US Senate leaders reach long-term, bipartisan budget deal to avert shutdown

The budget agreement negotiated by Senate Majority Leader Mitch McConnell, R-Ky., and Senate Minority Leader Chuck Schumer, D-N.Y., calls for a $63 billion increase in domestic spending and $80 billion more for defense spending.

The house voted 240-186 to approve the bill just before dawn, hours after the senate had approved the measure on a 71-28 vote. That effort could delay a Senate vote until 1 a.m. Friday, past the deadline for keeping the government open. Lawmakers need to work out a spending measure before Thursday to prevent another government shutdown.

Citing national security concerns, the White House on Friday formally notified the House intelligence committee that President Donald Trump is "unable" to declassify a memo drafted by Democrats that counters GOP allegations about abuse of government surveillance powers in the FBI's Russian Federation probe.

The budget agreement is attached to a six-week temporary funding bill needed to keep the government operating and to provide time to implement the budget pact.

Schumer said the budget also includes $6 billion to fight opioid abuse, $5.8 billion for affordable healthcare for working families, $4 billion that aid college completion and affordability; a 10 percent increase in funding for healthcare including community health centers; and relief for dairy farmers.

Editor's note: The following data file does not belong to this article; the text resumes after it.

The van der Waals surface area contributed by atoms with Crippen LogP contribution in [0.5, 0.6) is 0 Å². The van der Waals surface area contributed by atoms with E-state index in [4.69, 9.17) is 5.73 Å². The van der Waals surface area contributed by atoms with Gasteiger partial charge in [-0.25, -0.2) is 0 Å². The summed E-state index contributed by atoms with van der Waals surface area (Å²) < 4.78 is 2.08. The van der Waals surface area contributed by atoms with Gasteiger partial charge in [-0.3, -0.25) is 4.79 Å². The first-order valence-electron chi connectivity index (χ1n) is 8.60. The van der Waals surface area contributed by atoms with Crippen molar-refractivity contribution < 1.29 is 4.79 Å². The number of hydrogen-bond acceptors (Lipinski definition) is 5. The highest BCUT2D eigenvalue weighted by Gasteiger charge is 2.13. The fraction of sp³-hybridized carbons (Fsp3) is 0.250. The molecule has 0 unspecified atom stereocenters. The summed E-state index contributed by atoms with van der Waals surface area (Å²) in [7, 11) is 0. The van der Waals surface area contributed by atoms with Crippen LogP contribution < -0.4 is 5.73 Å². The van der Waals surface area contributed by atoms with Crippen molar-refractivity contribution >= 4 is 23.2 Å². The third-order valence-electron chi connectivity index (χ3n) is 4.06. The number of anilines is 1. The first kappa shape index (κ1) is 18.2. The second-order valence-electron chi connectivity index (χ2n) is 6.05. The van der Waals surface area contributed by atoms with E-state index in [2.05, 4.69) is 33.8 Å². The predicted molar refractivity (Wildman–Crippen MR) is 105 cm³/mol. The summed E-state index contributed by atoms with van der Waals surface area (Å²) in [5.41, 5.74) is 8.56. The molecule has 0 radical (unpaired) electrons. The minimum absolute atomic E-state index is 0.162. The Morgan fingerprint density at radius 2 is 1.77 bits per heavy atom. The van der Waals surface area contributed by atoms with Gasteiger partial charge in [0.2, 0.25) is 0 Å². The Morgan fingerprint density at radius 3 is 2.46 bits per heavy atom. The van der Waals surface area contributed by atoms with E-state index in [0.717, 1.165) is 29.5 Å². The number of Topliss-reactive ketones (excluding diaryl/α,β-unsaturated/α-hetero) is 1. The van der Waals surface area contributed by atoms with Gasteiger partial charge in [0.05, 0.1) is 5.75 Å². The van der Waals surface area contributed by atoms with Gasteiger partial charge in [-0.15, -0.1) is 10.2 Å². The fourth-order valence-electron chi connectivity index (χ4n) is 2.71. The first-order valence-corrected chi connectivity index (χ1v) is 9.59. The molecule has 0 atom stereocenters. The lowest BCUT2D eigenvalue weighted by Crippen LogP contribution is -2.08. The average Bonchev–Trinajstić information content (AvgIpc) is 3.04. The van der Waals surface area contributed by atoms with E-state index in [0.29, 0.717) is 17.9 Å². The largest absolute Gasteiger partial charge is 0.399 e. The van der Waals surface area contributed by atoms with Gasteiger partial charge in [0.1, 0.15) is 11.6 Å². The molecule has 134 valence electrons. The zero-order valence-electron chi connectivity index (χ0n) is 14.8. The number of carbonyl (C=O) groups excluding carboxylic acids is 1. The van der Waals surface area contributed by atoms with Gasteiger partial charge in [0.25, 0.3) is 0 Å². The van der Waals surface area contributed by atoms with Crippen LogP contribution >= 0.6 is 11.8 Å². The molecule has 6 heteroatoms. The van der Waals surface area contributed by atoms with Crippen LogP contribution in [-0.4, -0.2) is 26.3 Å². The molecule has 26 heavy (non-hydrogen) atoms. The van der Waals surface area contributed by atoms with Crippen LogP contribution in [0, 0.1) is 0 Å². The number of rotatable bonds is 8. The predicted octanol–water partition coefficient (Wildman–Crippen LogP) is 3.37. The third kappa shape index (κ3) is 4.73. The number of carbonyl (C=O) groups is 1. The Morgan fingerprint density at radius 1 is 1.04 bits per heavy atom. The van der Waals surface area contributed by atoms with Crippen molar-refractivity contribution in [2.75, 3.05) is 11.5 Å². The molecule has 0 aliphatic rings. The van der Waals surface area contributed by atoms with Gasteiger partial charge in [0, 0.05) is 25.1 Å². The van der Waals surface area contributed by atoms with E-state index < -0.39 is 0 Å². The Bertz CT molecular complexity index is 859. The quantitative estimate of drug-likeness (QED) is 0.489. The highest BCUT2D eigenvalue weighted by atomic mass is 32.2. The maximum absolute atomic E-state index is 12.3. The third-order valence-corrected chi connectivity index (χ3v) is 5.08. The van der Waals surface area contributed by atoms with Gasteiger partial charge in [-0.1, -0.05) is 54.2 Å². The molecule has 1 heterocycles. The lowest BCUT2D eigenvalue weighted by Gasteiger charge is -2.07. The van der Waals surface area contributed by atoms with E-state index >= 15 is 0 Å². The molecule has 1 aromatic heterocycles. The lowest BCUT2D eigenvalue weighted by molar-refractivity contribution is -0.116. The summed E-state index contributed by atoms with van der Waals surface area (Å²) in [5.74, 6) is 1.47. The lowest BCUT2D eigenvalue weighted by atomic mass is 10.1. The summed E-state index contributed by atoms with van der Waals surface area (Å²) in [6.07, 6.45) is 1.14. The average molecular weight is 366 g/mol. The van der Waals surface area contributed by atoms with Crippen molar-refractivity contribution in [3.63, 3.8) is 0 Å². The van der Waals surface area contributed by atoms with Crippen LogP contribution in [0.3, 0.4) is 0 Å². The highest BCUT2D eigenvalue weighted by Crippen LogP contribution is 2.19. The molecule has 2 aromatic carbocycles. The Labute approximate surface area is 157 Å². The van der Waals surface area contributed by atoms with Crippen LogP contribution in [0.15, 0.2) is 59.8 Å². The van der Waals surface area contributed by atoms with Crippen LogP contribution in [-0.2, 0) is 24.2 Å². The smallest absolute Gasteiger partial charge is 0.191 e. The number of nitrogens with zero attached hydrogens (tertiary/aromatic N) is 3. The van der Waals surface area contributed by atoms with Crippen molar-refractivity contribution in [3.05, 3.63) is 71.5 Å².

Leading up to the vote, House Minority Leader Nancy Pelosi urged her members to vote against the bill but also urged them to hold their votes back, forcing Republicans to show their strength.

Trump plans to end that program, which protects illegal immigrants brought to the children, next month unless Congress acts. The White House said in a statement that he will sign it into law, which would extend government funding through March 23.

However, the Senate deal does not resolve the issue of immigration, a key point for house Democrats. But congressional Democrats and Republicans, including House Speaker Paul Ryan and Rep. Trey Gowdy of SC, who helped draft the GOP memo, have said it shouldn't be used to undermine the special counsel.

Paul took to the Senate floor many times Thursday refusing to agree to move up the time for a vote in the chamber on the bill, which requires unanimous consent from all 100 senators.

"It's a good deal", Senate Democratic Leader Chuck Schumer of NY said. She said the president only wants wants a long term deal on immigration.

"The ... caucus opposes the deal to raise spending caps on discretionary spending by almost $300 billion over two years", the roughly 30-member group said Wednesday.

"I can't in all good honesty, in all good faith, just look the other way because my party is now complicit in the deficits", he said on the Senate floor.

"Nobody wants a shutdown", Pelosi told the House moments before the vote. Those conservatives were mainly angry about non-military spending increases.

"This is a bipartisan bill", the Wisconsin Republican said.

Illinois Democratic Rep. Luis Gutierrez, the leader of the Congressional Hispanic Caucus, said he also won't support the bill and predicted other Democrats would also vote no.

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